A trial of standard chemotherapy and Taxotere as adjuvant chemotherapy for early stage breast cancer (TACT)

Cancer type:

Breast cancer




Phase 3

This trial was looking at adding docetaxel (Taxotere) to standard chemotherapy after surgery for breast cancer. This trial was supported by Cancer Research UK.

Many women with early breast cancer have chemotherapy after surgery to help stop their cancer coming back.

The combinations of chemotherapy drugs that women have after surgery can vary between hospitals. A combination of drugs commonly known as FEC, which includes the drugs, 5FU, epirubicin and cyclophosphamide, and ECMF which includes the drugs epirubicin, cyclophosphamide, methotrexate and 5FU, are two common combinations.

A drug called docetaxel (Taxotere) is one of a group of drugs called taxanes Open a glossary item. It was already used to treat women with advanced breast cancer. But it was not clear if adding docetaxel to standard treatment Open a glossary item for early stage breast cancer would make the treatment better.

The aim of this trial was to see if adding docetaxel would help to stop breast cancer coming back.

Summary of results

The researchers found that docetaxel was not better at stopping early stage breast cancer coming back after surgery.

The trial recruited 4,162 women. They had either

The researchers looked at how many of the women were living with no sign of breast cancer 5 years after their treatment. This was

  • Just over 3 quarters (75.6%) of the women who had docetaxel
  • Just under 3 quarters (74.3%) of the women who didn’t have docetaxel

As the difference between the 2 groups is very small, this trial didn’t show any real benefit to having docetaxel. And women who had docetaxel had more side effects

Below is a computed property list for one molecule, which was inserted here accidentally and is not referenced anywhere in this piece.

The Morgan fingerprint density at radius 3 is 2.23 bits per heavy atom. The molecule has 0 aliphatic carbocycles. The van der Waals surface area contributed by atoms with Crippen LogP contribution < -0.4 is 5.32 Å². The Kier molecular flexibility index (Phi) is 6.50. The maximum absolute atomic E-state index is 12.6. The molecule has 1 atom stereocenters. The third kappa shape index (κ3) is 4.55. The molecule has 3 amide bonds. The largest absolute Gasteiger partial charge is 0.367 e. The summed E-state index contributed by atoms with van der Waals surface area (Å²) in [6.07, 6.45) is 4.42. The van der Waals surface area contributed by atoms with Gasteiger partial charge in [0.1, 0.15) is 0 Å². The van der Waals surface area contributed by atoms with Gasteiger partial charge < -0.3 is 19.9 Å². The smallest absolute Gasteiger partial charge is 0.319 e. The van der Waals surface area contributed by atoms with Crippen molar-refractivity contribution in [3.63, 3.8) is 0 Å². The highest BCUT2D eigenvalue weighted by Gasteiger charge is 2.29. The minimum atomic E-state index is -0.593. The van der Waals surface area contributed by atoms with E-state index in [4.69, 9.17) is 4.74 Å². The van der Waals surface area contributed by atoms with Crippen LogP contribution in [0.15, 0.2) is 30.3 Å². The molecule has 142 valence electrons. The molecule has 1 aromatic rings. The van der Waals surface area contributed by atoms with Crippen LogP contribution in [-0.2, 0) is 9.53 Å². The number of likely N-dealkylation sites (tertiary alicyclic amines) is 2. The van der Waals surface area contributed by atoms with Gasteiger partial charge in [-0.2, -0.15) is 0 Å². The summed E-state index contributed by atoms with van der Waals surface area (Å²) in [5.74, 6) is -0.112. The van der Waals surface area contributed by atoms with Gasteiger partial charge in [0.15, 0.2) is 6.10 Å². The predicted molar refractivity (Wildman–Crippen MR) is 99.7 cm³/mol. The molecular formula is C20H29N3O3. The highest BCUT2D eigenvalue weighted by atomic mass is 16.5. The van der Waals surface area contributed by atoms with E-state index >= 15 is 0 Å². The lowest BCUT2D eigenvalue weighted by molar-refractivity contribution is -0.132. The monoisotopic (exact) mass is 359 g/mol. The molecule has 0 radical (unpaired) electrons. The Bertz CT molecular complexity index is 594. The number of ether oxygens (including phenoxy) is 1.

But the researchers point out that a lot of other trials have looked at having a taxane drug as part of treatment for early stage breast cancer, and the results have been mixed. If you look at all the results together, they do show a small benefit to having a taxane drug.

Women who took part in this trial were asked to give a small sample of tissue taken when they had surgery to remove their breast cancer. The researchers hope that by studying these samples, they may be able to find out if there is a particular group of people who benefit from a taxane drug.

We have based this summary on information from the team who ran the trial. The information they sent us has been reviewed by independent specialists (peer reviewed Open a glossary item) and published in a medical journal. The figures we quote above were provided by the trial team. We have not analysed the data ourselves.

Recruitment start:

Recruitment end:

How to join a clinical trial

Please note: In order to join a trial you will need to discuss it with your doctor, unless otherwise specified.

Please note - unless we state otherwise in the summary, you need to talk to your doctor about joining a trial.

Chief Investigator

Dr Paul Ellis
Professor Peter Barrett-Lee

Supported by

Cancer Research UK
Experimental Cancer Medicine Centre (ECMC)
Guy's and St Thomas' NHS Foundation Trust
Institute of Cancer Research (ICR)
NIHR Clinical Research Network: Cancer
Scottish Cancer Research Network
Wales Cancer Trials Breast Group
Yorkshire Breast Cancer Group

Other information

This is Cancer Research UK trial number CRUK/01/001.

Questions about cancer? Contact our information nurses

Freephone 0808 800 4040

Last review date

CRUK internal database number:

Oracle 38

Please note - unless we state otherwise in the summary, you need to talk to your doctor about joining a trial.

Deborah wanted to help other breast cancer patients in the future

A picture of Deborah

“Deborah agreed to take part in a trial as she was keen to help other cancer patients in the future. "If taking part in a trial means others might be helped then I’m very happy with that."

Last reviewed:

Rate this page:

No votes yet
Thank you!
We've recently made some changes to the site, tell us what you think

Share this page